May 3, 2010 in Department of Justice
- 144 pages
- September 2009
This report was produced to help law enforcement and private security organizations develop and operate effective partnerships. It provides guidelines and analysis—supported by examples from partnerships throughout the nation—of trends, innovative practices, obstacles, lessons learned, and results.
The law enforcement-private security (LE-PS) partnerships featured here were formed or expanded to address a range of critical needs: to avert or respond to a terrorist attack, support urban downtown revitalization, marshal resources to combat financial crimes, compensate for law enforcement budget cuts, improve safety at special events, improve security for the nation’s infrastructure, and bring community policing approaches and new resources to bear on crimes against residents and businesses. Many of the partnerships have been able to measure success not only by meetings and exchanges of information but also by crimes prevented and solved.
Benefits of LE-PS Collaboration
Collaboration by its definition extends the concept of cooperation to emphasize benefits
for all parties and, in the case of LE-PS partnerships, the public as well. Partnership
benefits begin when individuals in both private security and law enforcement find they
can do their jobs more efficiently or effectively because of the professional contacts they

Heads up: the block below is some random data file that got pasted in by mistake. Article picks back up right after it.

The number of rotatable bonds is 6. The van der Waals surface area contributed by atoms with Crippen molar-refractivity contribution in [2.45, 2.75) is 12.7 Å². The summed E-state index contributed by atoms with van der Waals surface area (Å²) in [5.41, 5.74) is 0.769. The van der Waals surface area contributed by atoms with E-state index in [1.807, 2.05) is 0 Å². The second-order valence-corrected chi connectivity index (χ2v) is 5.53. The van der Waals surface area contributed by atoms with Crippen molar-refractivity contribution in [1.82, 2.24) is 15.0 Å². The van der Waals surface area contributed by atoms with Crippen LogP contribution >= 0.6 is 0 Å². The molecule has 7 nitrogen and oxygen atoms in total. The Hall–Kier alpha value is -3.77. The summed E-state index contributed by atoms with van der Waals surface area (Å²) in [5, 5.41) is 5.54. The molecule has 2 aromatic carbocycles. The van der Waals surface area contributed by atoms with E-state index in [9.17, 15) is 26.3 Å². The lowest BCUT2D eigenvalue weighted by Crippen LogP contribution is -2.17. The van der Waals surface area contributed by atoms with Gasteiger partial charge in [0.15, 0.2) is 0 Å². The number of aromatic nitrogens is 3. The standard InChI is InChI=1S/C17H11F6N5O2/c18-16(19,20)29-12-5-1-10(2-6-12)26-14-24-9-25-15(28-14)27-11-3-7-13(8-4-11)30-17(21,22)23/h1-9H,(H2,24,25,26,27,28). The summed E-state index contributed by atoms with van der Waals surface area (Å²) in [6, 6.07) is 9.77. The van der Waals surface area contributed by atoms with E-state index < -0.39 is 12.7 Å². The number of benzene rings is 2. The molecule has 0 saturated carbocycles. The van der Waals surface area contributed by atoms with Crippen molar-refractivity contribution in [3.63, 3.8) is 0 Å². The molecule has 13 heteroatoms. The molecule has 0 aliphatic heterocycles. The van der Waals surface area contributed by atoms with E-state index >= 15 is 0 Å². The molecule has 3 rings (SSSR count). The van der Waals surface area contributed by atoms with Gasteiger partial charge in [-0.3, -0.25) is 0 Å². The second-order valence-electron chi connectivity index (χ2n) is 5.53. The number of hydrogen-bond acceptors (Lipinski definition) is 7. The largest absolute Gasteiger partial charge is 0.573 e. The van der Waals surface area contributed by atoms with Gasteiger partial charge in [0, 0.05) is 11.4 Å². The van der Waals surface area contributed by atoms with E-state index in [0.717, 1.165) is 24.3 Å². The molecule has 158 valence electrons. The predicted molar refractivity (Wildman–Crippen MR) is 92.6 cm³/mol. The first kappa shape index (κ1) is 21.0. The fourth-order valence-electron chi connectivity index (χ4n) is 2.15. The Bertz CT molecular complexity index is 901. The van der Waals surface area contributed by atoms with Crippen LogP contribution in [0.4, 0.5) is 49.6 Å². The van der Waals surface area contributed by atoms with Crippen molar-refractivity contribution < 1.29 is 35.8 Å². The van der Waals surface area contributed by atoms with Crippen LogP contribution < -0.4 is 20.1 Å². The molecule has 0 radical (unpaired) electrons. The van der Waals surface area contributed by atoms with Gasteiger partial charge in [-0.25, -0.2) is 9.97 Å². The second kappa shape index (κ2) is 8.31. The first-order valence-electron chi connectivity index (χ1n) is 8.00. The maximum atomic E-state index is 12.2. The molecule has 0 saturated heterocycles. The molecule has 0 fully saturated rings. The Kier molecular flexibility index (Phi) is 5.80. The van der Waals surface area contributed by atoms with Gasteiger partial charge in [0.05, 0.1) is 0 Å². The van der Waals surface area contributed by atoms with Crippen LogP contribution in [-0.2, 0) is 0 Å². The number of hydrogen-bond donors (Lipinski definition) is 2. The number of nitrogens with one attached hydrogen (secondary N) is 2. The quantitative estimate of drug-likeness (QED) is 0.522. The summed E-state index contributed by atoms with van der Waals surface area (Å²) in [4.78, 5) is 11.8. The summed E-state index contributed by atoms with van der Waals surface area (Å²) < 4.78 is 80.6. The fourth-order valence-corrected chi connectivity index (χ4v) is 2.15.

have made. The advantages multiply when the partnership as a group builds trust, takes
on specific objectives, and experiences success as a result of joint efforts.
For both private security and law enforcement, new professional contacts are among
the first partnership benefits experienced. The partners identify who can get what done
in their respective areas of responsibility and may develop inventories of specialized
skills—in languages, for example. Some security directors also report that at the field level,
security officers’ increased contacts with law enforcement have a positive influence on
their confidence. Law enforcement, in turn, may come to appreciate the “extra eyes and
ears” they gain by working more closely with private security officers. Finally, individuals
may gain career opportunities through LE-PS partnership contacts.
The 9/11 Commission confirmed just how dependent the nation is on private security,
noting that the private sector owns about 85 percent of the nation’s infrastructure—
buildings, power plants, utilities, transportation systems, communications networks. At
least 2 million persons are believed to be employed in private security in the United States. Overall,
this is roughly three times the number of state and local law enforcement officers, but the private
security-to-law enforcement ratio is much higher in certain areas, such as major cities’ business
districts. Minneapolis SafeZone Collaborative–Downtown partners, for example, suggest the
ratio may be as high as 13 to 1 in downtown Minneapolis.
Viewing private security as a force multiplier does not mean ignoring the differences between police and private security in legal authority,
training, or accountability. Rather, it acknowledges the following:
Private security works in certain critical areas that law enforcement simply cannot
cover because it lacks the human resources, mandate, or technology.
Private security is a growth industry, whereas the number of sworn local and state
law enforcement officers is not projected to grow significantly in the future.
The most recent U.S. data on employment in local and state law enforcement show that
2000 through 2004 was a period of slow growth overall. The number of sworn officers
decreased in 20 of the nation’s 50 largest police departments, including six of the seven